|کد مقاله||کد نشریه||سال انتشار||مقاله انگلیسی||ترجمه فارسی||نسخه تمام متن|
|2645092||1138466||2014||3 صفحه PDF||سفارش دهید||دانلود کنید|
BackgroundAdvance directives (AD) and advance care planning (ACP) are critical to making patient-centered end-of-life decisions. Despite their importance, completion rates for AD in the United States remain low at about 18–36%. Lack of education related to AD and not understanding AD have been cited as key reasons for not participating in ACP or completing AD.PurposeThe purpose of this quasi-experimental pilot study was to assess the effectiveness of a nurse led educational AD seminar that used the Five Wishes on attitudes related to AD, AD completion, and participation in ACP conversations.MethodsA post-test repeated measures design was used.ResultsOf the 86 participants who attended the seminar, most (n = 71, 82.6%) found the seminar useful, and 97.7% (n = 84) reported that they were likely to complete an AD and participate in ACP conversations with family or friends. Overall attitudes about ADs were high. Older females were more likely to complete AD than their younger male counterparts, and women were more likely than men to have ACP conversations.ConclusionThe results of this study lend support to the role of nursing-driven community-based educational interventions to improve AD completion and participation in the ACP process.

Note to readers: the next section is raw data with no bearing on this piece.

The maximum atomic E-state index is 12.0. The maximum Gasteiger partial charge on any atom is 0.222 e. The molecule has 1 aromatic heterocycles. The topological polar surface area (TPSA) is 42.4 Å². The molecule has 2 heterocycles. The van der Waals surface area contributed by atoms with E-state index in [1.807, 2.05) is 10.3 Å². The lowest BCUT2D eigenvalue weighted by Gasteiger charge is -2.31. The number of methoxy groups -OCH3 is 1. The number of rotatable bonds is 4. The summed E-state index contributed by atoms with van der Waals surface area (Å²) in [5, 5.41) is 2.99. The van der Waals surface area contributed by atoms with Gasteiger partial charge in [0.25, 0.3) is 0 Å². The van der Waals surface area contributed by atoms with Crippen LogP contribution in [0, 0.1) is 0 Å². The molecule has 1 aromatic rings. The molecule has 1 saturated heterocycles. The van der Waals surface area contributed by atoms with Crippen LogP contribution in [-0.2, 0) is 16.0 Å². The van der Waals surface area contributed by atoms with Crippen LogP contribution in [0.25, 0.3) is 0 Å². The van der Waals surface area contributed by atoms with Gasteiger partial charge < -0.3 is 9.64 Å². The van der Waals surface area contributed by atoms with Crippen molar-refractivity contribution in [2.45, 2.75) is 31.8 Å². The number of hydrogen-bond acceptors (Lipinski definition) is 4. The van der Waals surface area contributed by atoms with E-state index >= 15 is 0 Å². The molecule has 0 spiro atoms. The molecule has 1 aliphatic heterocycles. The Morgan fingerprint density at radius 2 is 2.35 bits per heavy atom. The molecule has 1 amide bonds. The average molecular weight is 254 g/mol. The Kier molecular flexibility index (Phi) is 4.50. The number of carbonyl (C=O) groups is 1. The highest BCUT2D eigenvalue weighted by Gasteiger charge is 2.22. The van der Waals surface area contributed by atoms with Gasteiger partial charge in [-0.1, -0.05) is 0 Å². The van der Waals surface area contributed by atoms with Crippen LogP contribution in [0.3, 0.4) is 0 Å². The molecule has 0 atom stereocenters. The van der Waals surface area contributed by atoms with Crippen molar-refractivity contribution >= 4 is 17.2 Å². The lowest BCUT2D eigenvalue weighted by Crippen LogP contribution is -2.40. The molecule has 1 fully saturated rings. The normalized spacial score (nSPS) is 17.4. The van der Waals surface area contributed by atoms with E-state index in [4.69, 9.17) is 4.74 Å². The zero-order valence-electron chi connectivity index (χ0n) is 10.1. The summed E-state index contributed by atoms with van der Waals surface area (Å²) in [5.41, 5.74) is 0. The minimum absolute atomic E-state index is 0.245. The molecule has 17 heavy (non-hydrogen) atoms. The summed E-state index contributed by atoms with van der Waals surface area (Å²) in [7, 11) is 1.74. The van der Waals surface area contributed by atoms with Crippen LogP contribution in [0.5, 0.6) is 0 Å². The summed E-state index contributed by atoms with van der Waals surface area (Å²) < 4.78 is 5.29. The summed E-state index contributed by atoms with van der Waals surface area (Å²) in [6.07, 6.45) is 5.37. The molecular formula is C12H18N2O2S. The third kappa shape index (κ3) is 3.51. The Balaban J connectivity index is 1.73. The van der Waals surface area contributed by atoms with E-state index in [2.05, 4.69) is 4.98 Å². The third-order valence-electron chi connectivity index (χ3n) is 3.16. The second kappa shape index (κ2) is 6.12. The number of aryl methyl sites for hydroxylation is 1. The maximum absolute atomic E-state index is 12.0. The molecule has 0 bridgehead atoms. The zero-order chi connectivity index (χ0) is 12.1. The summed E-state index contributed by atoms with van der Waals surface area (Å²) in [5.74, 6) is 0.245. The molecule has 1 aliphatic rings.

Journal: Applied Nursing Research - Volume 27, Issue 1, February 2014, Pages 84–86